I’ve been working as a freelance consultant, trainer and coach for the last three years and I am presently working with around twenty FE and Sixth Form Colleges on a range of initiatives from developing Supported Experiments cycles, to improving the embedding of English to building capacity in coaching skills. I have contact with many others through networking.
For me 2013-14 has been a year of seeing how colleges chose to respond to the “more for less” agenda and deal with ongoing cuts and funding threats. I think there are two trends emerging:
A. Build for the future; Focus on development
Some colleges are focusing on building a culture for improvement and protecting resources that can foster development. These institutions are still funding external staff development, maintaining staff development slots on their calendars and even increasing their internal capacity for development through Advanced Practitioner or Teaching and Learning Coaching teams. In this difficult climate, some leaders have actually invested in a coaching network for the first time.
To me, this is a hugely positive and encouraging approach to see in a time of such financial pressure. I think it shows that there are leaders with vision about how their institutions can best develop their own staff and thus deliver improvement for learners. It is leading with a growth mindset, inspiring people to enhance and develop and believing that we need institutions with this ethos and behaviour, however hard the financials look. It is building for the future.
In such colleges, I have heard staff talking about how they can see “money where their mouth is” leadership and that this real, practical commitment to resourcing counts for a lot! Some space at least is being made in these colleges for problem solving, sharing of effective practice and creative discussions about learning. There is some professional development support on offer for staff.
My own role here has been to support several aspects of this positive trend:
- Developing the skills of the T&L coaches or Advanced Practitioners, especially around tackling resistance and negativity in coaching conversations and developing strong performers within teams. It is good to see that colleges are realising the need to up skill this group, on whose heads a great deal of responsibility lies. If your coaching group are skilled and responsive, teachers’ practice can change and develop effectively. But this coaching skill set is not the same as the one used in the classroom and this difference needs to be acknowledged and addressed in training and support for this vital group of staff. More thoughts on this topic in this blog:https://joannemilesconsulting.wordpress.com/2013/11/21/developing-and-coordinating-your-coaching-network-challenges-and-tips/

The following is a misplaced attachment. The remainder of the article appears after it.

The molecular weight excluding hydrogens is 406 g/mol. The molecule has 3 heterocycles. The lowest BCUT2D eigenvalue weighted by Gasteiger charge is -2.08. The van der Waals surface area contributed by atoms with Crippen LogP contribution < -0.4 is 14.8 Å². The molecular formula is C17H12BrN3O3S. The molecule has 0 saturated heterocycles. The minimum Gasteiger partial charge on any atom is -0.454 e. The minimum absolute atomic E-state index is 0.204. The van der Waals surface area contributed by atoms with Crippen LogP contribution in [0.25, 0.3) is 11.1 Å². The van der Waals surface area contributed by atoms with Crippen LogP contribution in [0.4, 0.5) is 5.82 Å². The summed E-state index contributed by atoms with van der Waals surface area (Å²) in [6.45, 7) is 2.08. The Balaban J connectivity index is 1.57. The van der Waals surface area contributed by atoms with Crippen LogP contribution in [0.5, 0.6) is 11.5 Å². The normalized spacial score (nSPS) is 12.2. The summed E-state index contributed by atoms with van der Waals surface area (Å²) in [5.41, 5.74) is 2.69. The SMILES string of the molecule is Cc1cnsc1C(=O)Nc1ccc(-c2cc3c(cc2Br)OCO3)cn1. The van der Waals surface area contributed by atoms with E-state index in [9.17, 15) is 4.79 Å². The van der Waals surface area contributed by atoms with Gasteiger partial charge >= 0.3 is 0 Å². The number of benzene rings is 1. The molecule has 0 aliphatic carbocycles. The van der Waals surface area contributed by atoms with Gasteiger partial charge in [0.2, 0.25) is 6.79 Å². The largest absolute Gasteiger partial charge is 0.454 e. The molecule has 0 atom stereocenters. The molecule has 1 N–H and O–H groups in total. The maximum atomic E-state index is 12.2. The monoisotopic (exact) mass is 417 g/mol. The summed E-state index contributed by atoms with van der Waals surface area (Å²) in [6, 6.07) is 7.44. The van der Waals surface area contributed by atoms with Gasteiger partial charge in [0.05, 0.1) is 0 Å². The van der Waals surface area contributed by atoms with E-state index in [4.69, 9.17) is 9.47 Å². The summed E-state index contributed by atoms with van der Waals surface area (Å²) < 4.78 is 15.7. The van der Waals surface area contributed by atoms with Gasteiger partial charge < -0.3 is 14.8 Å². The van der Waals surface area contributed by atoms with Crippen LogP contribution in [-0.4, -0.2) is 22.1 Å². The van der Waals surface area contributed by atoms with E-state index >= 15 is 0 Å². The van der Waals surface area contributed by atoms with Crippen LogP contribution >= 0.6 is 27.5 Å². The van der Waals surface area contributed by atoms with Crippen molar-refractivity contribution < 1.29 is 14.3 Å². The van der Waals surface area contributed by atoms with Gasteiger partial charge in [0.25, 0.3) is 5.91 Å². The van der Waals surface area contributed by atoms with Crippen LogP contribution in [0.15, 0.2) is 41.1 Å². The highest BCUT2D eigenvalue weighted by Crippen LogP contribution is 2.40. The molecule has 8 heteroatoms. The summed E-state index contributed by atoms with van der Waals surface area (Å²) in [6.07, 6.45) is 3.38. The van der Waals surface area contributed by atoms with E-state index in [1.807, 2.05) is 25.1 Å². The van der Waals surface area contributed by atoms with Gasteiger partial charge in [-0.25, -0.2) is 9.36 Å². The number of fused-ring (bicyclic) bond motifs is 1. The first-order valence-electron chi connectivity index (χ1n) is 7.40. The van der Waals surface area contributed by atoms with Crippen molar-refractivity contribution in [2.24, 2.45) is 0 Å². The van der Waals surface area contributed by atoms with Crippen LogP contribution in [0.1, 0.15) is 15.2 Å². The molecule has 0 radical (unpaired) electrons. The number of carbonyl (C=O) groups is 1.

- Planning and implementing Supported Experiments and other innovation projects, to encourage an evidence-based approach to teaching and learning and to extend the sharing across institutions. More details about how this works in this blog:
- As a trained project manager, I really enjoy sharing that expertise and helping colleges to structure their improvement projects effectively and maintain momentum to achieve outcomes. Really inspiring to see so many great projects this year, despite the current sector pressures. You can read about some of this work in the following blog:https://joannemilesconsulting.wordpress.com/2014/04/03/collegeswales-quality-improvement-fund-supported-experiments-dissemination-event-2014-what-can-the-wider-fe-sector-learn-from-wales/
- I am encouraged by the reports from colleges who have embraced these models and noted so many cultural and performance benefits for teachers and learners. See case studies here: https://joannemilesconsulting.wordpress.com/case-studies/
B. Reduce the development spend; Focus on current funding context